- Support for innovation and to trial new programs to help farmers to increase biodiversity on their land.
- Budget investments include: $22.3 million to deliver a pilot stewardship program, $5.4 million to implement an Australian farm biodiversity certification scheme, $4.4 million to establish a Biodiversity Trading Platform.
- The pilot stewardship program will be a scientifically robust on-ground trial that aims to improve existing native vegetation on farms. It will test biodiversity protocols developed by the Australian National University. This new funding will allow around 140 farmers across several Natural Resource Management regions to participate in the trial. Farmers participating in the trial will be required to improve the protection and management of existing high value native vegetation. Farmers with target vegetation can apply to receive a price offer for a commitment to long-term management actions.
- Reduction and prevention activities to reduce the economic and environmental burden of established feral animals, pests and weeds – $29.1 million over 4 years.
- Ensure Australia continues to have a robust biosecurity preparedness and response capability in the event of a pest and disease outbreak – $67.4 million over 4 years.
- $58.4 million to be invested in threatened species protection and reforming environmental approvals – split into;
- $29.1 million to protect native species from threats posed by invasive pest animals and plants, comprising of
- $19 million to support research and the development of management technologies, and further coordination of control activities.
- $6 million for Natural Resource Management groups to deliver pest reduction to protect and recover threatened species.
- $4 million to expand the role of Indigenous Rangers in on-ground pest management, focusing on protecting biodiversity and cultural values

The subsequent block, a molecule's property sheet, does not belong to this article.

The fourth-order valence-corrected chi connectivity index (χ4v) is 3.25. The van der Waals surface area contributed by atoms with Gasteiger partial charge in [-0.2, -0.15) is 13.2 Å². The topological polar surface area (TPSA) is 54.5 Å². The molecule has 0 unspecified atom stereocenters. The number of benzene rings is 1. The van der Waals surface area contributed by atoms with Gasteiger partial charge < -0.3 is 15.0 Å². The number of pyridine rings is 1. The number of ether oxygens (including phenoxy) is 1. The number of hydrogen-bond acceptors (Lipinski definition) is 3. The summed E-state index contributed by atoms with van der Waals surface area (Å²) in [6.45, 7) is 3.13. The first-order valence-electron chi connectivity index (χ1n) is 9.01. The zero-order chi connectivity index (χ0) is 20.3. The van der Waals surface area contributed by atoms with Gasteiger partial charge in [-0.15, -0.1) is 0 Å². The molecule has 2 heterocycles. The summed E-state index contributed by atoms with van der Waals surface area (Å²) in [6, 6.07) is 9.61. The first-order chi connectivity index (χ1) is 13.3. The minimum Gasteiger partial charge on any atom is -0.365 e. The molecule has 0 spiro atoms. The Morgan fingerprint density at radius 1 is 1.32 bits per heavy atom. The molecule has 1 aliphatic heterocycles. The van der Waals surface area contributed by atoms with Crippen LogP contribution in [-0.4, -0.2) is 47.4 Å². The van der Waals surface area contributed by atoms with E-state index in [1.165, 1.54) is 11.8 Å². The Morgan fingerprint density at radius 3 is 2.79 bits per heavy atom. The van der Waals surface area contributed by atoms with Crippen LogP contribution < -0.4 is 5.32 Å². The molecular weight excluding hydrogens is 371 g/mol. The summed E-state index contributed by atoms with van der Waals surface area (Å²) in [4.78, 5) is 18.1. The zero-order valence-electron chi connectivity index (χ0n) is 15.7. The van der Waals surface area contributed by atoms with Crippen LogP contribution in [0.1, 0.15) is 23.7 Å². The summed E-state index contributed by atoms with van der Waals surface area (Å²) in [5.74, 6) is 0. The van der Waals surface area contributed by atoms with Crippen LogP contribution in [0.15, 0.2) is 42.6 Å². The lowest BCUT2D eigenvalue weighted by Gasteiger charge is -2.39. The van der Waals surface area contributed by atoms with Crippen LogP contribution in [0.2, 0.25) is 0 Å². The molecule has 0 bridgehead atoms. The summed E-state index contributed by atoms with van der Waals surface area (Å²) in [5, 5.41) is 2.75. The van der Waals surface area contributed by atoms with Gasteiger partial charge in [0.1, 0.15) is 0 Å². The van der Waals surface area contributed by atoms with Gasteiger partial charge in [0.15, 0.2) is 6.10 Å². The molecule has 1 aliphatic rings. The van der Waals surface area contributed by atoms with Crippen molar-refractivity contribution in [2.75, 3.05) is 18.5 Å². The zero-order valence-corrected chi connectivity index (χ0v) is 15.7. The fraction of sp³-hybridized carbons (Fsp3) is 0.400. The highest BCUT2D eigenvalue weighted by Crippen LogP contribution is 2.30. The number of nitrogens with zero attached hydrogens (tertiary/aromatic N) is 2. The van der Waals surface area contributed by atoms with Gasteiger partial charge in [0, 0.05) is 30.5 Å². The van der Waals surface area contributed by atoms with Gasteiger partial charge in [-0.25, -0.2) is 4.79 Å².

- $29.3 million for environmental law reform – through an independent Environment Assurance Commissioner, a pilot regional plan for a priority development region, and maintaining on-time environmental approvals and assessments under the EPBC Act.
- $30.7 million – for practical on ground action to restore and account for blue carbon ecosystems, such as seagrass and mangroves, that absorb carbon dioxide.
- $11.6 million – to expand Indigenous Protected Areas to include Sea Country, creating jobs and protecting biodiversity.
- $18 million – for practical actions to protect our threatened marine species and improve the sustainability of our fisheries.
A link to all Department of Agriculture, Water and the Environment factsheets can be found at the link: https://www.awe.gov.au/about/reporting/budget/factsheets#enviro-budget-measures
A link to the media release from Hon Sussan Ley MP, Minister for the Environment can be found here: https://minister.awe.gov.au/ley/media-releases/budget-2021-22-supporting-oceans-recycling-biodiversity-and-climate-resilience
More than 100 conservation, farming and land management organisations have come together to support a plan that would provide a pathway from welfare to work for thousands of people, restoring Australia’s landscapes and supporting regional economic recovery. The ‘Working with Nature’ alliance have released a new report that highlights the economic, social and environmental benefits of investment in practical conservation and land management work, illustrated with case studies from across the country.
Government investment in ‘Working for Nature’ would support practical conservation and land management activities like tree planting, weed management, soil erosion control, bushfire recovery, restoration of bushland, rivers and creeks, feral animal control and restoration of coastal and marine habitats.
To read the report, follow the link www.workingwithnature.org.au/report